|MESTO HORICE (Hořicíe v Podkrkonoší): Jicin|
Alternate names: Hořice [Cz], Horschitz [Ger], Hořitz, Hořice v Podkrkonoší. 50°22' N, 15°38' E, 55 miles ENE of Praha (Prague). 1900 Jewish population: 201. Town is ocated about 25 km SE of Jicin and 25 km NW of the regional capital of Hradec Kralove. The city is famous for the the oldest stone sculpture school in Europe; The former synagogue is now used as a church of the Czechoslovak Hussite Church).
Jewish cemetery: hearse is in Heřmanův Městec Jewish cemetery.
website in Czech with photo: NEW CEMETERY: "The new cemetery is located 1 km SE of the square to svatogothardském hill in the immediate neighbor of the City Cemetery. Founded in 1897 and used until the beginning of WWWII, at present all that remains is the enclosing wall, a ceremonial hall built in 1900, serving the needs of the town cemetery and a gravestone without an epitaph. In the late 1960s, tombstones were all taken away and used for other purposes, the last belonging to Julia Kantor, deceased in 1923, disappeared after 1997. Part of the area at the main entrance in 1945 was used as a cemetery of Soviet soldiers. The underground part of the cemetery with the graves are maintained, but no tombstone is preserved. This area is continuously maintained by the town cemetery workers without financial reward." [Sep 2011]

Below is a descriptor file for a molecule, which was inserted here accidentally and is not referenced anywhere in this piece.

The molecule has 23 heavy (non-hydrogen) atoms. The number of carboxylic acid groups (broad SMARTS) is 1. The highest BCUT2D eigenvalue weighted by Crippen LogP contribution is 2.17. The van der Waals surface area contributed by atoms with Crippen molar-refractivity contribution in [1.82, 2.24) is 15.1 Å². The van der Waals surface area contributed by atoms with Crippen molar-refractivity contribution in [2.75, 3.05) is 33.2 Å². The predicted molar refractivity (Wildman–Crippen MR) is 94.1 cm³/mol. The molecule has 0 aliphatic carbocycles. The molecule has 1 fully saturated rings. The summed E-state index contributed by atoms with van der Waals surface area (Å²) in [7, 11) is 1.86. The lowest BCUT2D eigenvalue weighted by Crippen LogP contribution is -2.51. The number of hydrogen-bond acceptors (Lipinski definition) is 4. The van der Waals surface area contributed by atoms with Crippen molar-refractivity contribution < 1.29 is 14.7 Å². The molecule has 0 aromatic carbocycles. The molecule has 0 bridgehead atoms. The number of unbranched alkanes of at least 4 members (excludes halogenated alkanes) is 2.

website in Czech with photo: OLD CEMETERY: "The old cemetery located 300 meters N of the square between Škréta and Chekhov streets was founded in the second half of the 17th century (perhaps 1678) and extended several times, most recently in 1878, when it reached 3683 m2. On its surface are around 1000 visible gravestones from 1679 to the 19th century (the last burial took place in 1902), including a number of valuable Baroque richly decorated tombs. Reportedly buried here are soldiers from the Napoleonic wars. 1776 mortuary was converted into a garage. Cemetery House No. 359, originally with significant portal with an inscription cartouche, was adapted for residential use. Most of the cemetery from the turn of the 20th and 21st centuries was impenetrable with overgrown vegetation and shrubs. The vegetation was removed from 2001 - 2004. Currently ongoing maintenance cemetery is necessary to continue because in the younger part of the cemetery are dozens of fallen gravestones from the 19th century. Righting the stones was to be completed in 2009. The next stage will be necessary for restoration of historic tombstones in particular, from the 18th century, whose epitaphs are damaged, or worse, extincti. These will require an additional cost of several hundred thousand crowns." [Sep 2011]
|Last Updated on Friday, 07 October 2011 10:08|